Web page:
How Can Senior Leaders Support Middle Leaders Effectively?

Middle Leadership is highly complex and requires strategic thinking. Yet many Middle Leaders have not been trained to develop this area of their practice. In this article, Kara Kiernan explains how Senior Leaders might be able to provide more effective support for Middle Leaders.

Middle Leaders are regularly the cogs that keep schools turning. They are usually the people that are juggling a number of tasks and wearing a number of hats. Some will have leadership experience and are continuously evolving and honing their craft. Others will be developing their skills in new roles, and are quite often new to leadership. Understanding how Senior Leaders can best support Middle Leaders to flourish in their roles is central to an effective distributed leadership model.

What skills do Middle Leaders need to be effective?

When done well, the middle leader role effortlessly balances complex tasks such as driving educational reform, people management, being innovative and problem-solving. The skills involved in this are countless and usually developed over time.

How can Senior Leaders build positive working relationships with Middle Leaders?

Buck (2018) suggests that great leaders empower others. Yet, Middle Leadership is one of the most challenging roles within a school because, as the job title states, those in these roles are in the middle which is why they often feel in limbo between their teaching and leadership roles, between whats happening on the ground and senior leadership. Tierney (2016) highlights the importance of Senior Leaders being explicit in their expectations, both of the Middle Leader and themselves. This can also link to ensuring that the strategic oversight of the organisation is clearly communicated, including developments, through a transparent lens where possible.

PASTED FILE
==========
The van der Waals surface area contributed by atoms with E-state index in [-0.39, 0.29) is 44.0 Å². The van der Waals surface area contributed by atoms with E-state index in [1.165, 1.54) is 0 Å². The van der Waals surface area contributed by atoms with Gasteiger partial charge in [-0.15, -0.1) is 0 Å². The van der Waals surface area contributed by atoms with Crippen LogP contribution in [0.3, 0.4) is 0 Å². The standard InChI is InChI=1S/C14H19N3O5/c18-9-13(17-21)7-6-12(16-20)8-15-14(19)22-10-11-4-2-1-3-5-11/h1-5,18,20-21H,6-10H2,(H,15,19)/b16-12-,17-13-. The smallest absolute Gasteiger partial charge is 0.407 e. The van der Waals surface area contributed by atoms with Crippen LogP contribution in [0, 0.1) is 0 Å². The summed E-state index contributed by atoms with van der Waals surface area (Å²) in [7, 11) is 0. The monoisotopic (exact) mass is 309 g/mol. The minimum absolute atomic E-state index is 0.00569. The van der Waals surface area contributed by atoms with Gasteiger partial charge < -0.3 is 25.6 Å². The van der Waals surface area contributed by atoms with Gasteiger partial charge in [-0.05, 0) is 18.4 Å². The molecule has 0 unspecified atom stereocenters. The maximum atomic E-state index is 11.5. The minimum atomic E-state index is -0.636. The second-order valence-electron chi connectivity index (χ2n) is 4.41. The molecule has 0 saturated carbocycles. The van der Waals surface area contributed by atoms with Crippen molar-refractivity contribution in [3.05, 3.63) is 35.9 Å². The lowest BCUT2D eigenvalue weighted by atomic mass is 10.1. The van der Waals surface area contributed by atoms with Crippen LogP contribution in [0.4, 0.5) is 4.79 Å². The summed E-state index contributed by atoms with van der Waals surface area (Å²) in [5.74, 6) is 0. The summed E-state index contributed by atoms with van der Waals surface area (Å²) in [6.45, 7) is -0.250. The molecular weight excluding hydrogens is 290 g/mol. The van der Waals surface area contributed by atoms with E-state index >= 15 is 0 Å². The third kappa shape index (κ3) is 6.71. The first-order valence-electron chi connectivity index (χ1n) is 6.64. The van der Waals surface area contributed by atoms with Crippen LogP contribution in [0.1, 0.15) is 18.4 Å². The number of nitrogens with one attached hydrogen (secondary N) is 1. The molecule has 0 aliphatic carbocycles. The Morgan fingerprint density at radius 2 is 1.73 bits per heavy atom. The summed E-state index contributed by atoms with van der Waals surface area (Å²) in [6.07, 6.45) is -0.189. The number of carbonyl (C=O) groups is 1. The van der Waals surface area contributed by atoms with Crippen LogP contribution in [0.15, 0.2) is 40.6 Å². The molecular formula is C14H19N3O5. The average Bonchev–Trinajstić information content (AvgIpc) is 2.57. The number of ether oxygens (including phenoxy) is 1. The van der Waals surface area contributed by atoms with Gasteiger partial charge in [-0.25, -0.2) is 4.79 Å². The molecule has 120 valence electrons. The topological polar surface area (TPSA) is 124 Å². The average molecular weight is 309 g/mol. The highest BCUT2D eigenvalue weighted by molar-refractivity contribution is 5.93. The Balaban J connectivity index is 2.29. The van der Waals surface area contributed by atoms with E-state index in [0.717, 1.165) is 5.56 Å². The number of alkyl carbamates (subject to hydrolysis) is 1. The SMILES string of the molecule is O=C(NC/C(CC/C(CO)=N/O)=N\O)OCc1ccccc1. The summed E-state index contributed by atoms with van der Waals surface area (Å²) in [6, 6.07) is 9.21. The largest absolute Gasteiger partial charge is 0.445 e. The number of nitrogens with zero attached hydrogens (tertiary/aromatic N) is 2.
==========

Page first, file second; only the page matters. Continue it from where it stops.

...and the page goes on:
Promoting a positive relationship with Middle Leadership cannot be achieved through micromanagement but instead by providing supportive autonomy; the concept that autonomy is given over leadership, but the relationship is psychologically safe enough that the Middle Leader feels empowered to ask for help. Built on foundations of trust and accountability, Atwal (2019) highlights the need for authentic responsibility, suggesting that Senior Leaders must give leaders the capacity to be innovative and make decisions linked to their area of responsibility, without constant monitoring. This approach will support Middle Leaders to reach their full potential and also have a positive impact on a distributed leadership model.